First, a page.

Why they canít fight
Obed Pasha
April 29, 2015

Saudi Arabia is currently facing the most significant political crisis of its history since the 1973 oil embargo. The kingdom feels besieged by a pro-Iran Shia government in Iraq, a belligerent Bashar al-Assad in Syra, and the Houthis gaining ground in Yemen.

With a sizeable Shia minority inhabiting its eastern provinces and the recent uprising in Bahrain, this couldnít have happened at a worse time Ė with the United States pulling its forces out of the region.

The Saudis are trying to appear strong as a regional military power by using force instead of political dialogue to manage the Houthi challenge. The kingdom is investing a whopping $80 billion for its defence per year, which makes it the third largest spender in the world following the US and China.

To put things in perspective, Pakistan spends $5.7 billion per year for its defence needs. The Saudi army stands at an impressive 250,000 personnel, who are actively trained by the United States Military Training Mission. The Houthis, on the other hand, are no match for the Saudi forces on paper. Although they are accused of receiving weapon, money, and training support from Iran, the Houthi forces are still largely informal and tribal. The question then arises, why does Saudi Arabia find itself incapable of taking care of the Houthi problem on its own? Why does it seek military support from countries like Pakistan, Egypt and Turkey?

To answer this question, we first need to understand the governance problem of states like Saudi Arabia that are formed through tribal alliances and conquests. To put it simply, these states are created when a few tribes sharing a common heritage forge an alliance under a charismatic leader to either defend themselves from an aggressor or conquer new terrains. Once successful, the chief of the dominant tribe assumes the role of the head of the state or the tribal confederation. While it is relatively easy to maintain unity among the tribes during wars, it takes complex state-craft to keep them cohesive under a common ruler for longer time periods.

In most cases, this unity is achieved through unsustainable means such as inter-marriages, resource sharing, and the use of force. The Abbasid caliphate came up with a solution by conscripting slaves as soldiers and state administrators, a practice that continued until the fall of the Ottoman Empire. Since the slaves had no tribal allegiance, their only source of socio-economic progress was through demonstrating loyalty towards the caliph. Although this helped create an exceptionally loyal state apparatus, tribal factions continued to be strong within the population and challenged the state unity.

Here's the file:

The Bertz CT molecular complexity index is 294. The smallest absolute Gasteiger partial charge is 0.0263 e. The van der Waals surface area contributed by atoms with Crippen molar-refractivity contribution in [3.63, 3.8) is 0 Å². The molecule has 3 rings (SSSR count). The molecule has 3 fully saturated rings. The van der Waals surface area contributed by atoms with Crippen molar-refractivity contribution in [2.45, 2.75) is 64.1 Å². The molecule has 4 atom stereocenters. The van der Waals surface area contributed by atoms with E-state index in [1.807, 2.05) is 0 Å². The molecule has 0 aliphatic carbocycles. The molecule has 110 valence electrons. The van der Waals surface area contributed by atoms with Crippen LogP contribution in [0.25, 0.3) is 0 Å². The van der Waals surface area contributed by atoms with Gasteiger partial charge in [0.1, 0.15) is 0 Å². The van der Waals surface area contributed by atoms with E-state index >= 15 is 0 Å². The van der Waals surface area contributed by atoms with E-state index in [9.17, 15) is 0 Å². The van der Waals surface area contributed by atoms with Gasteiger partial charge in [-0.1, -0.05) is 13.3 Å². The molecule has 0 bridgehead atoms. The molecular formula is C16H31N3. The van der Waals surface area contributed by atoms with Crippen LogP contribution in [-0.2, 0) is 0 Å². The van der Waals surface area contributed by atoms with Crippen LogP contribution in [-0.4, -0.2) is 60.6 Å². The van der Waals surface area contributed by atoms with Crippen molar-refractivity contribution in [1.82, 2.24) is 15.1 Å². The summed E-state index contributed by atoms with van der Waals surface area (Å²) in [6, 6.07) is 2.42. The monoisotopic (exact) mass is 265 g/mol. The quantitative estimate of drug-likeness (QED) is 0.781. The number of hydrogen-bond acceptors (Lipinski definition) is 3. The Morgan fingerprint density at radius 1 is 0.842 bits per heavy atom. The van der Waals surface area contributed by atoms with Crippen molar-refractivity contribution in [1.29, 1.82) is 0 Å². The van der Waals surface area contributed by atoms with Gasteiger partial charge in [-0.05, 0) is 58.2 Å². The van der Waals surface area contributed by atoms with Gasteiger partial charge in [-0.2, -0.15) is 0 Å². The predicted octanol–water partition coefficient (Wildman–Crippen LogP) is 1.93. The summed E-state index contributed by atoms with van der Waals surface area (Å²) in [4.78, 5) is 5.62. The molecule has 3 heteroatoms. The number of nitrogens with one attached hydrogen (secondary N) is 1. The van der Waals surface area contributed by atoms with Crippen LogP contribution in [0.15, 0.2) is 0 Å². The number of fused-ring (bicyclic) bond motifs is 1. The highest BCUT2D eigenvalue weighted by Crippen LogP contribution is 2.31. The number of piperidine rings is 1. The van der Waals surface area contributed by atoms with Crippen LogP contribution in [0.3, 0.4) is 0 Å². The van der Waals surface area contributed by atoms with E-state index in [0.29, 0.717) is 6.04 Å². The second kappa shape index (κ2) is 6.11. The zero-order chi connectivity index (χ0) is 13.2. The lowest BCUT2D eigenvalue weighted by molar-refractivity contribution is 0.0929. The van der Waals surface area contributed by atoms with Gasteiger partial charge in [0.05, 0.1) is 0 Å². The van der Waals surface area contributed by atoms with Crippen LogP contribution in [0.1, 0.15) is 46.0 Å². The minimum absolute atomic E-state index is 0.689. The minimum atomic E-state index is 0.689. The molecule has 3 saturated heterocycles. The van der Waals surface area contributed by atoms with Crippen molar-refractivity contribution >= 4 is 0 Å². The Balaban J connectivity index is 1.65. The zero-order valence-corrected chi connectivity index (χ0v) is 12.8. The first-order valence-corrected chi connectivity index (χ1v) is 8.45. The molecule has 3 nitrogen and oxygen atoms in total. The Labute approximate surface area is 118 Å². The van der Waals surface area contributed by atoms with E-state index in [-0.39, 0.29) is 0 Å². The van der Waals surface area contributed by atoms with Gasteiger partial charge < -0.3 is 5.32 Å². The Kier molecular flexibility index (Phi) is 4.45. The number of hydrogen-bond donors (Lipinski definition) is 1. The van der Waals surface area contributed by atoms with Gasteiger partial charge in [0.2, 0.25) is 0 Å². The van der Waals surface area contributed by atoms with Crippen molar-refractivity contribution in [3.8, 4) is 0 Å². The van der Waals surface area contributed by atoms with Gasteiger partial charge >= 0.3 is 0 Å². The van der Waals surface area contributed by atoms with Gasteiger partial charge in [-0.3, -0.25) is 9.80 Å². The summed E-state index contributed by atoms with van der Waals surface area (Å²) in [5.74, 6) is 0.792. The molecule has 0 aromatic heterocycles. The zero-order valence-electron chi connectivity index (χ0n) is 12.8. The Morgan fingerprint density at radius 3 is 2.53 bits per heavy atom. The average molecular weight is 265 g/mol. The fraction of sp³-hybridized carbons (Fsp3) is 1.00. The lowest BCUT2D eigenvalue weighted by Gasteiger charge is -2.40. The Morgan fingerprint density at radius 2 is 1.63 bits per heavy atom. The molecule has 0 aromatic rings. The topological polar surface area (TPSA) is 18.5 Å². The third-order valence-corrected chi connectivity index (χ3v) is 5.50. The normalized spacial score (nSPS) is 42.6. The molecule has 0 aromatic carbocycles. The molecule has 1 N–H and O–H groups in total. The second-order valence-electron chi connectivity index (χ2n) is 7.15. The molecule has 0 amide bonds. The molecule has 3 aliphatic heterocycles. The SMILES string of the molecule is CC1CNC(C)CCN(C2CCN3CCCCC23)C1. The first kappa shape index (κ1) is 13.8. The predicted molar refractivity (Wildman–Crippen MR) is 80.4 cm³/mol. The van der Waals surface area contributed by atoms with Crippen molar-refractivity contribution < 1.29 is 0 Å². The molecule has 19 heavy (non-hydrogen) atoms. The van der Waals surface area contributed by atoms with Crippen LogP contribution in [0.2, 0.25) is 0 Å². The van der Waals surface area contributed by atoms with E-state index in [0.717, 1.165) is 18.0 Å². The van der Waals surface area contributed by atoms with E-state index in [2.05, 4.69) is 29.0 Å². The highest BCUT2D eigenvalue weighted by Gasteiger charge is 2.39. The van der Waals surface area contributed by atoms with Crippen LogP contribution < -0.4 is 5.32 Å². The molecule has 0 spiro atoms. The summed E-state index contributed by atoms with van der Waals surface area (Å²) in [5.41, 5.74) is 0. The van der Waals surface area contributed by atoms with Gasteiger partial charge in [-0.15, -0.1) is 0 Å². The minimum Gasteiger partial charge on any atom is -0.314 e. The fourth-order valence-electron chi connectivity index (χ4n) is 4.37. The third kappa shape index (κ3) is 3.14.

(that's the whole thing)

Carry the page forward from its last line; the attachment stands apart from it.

A more effective solution to achieve national unity was invented by the Chinese and mastered by the Europeans. This method is the art of creating state institutions. Effective state institutions are based on principles such as an open non-discriminate opportunity for all citizens, merit-based entry and promotions, and impersonal allegiance to the state. Functionaries of such an establishment understand that their professional advancement is a function of personal merit and loyalty toward the institution rather than a result of collective bargaining through their tribes or family connections.

The Saudi military, although strong in numbers and resources, has failed to establish such principles of institution development within its armed forces. First, the Shia minority are excluded from military service. Second, instead of a professional force loyal to the state, internal distrust within the Saudi royal family has led to the creation of a weak personalised force.

The main branch of the Saudi army is patronised by the Sudairi faction of the Saudi family, while the 75,000 strong Saudi Arabian National Guard (SANG) served as a private militia for the deceased king Abdullah since the 1960s. While members of the royal family or their supporting tribes are recruited as officers on an ad-hoc basis in the SANG, the current military operations are actively headed by Prince Muhammad bin Salman who is in his early 30s, instead of a professional institutional chief.

The results of these patronising institutional manipulations are evident. The Saudi royal house is finding it hard to trust its own army officers, even with Salman bin Abdulaziz of the Sudairi faction as the king. In contrast, the armies of countries like Eqypt, Turkey, and Pakistan are built upon European institutional practices, and thus disunity within their ranks is rare.

While the Saudis are anxious about the loyalty of their soldiers belonging to the ancient Yemeni tribes, the Pakhtun and Baloch soldiers of Pakistan army are fighting with the same amount of zeal (if not more) as their brethren from Punjab or Sindh against the Tehreek-e-Taliban Pakistan or the Baloch Liberation Army.

The writer is a lecturer at the University of Massachusetts Amherst, USA.

Email: obedpasha@yahoo.com

Published in The News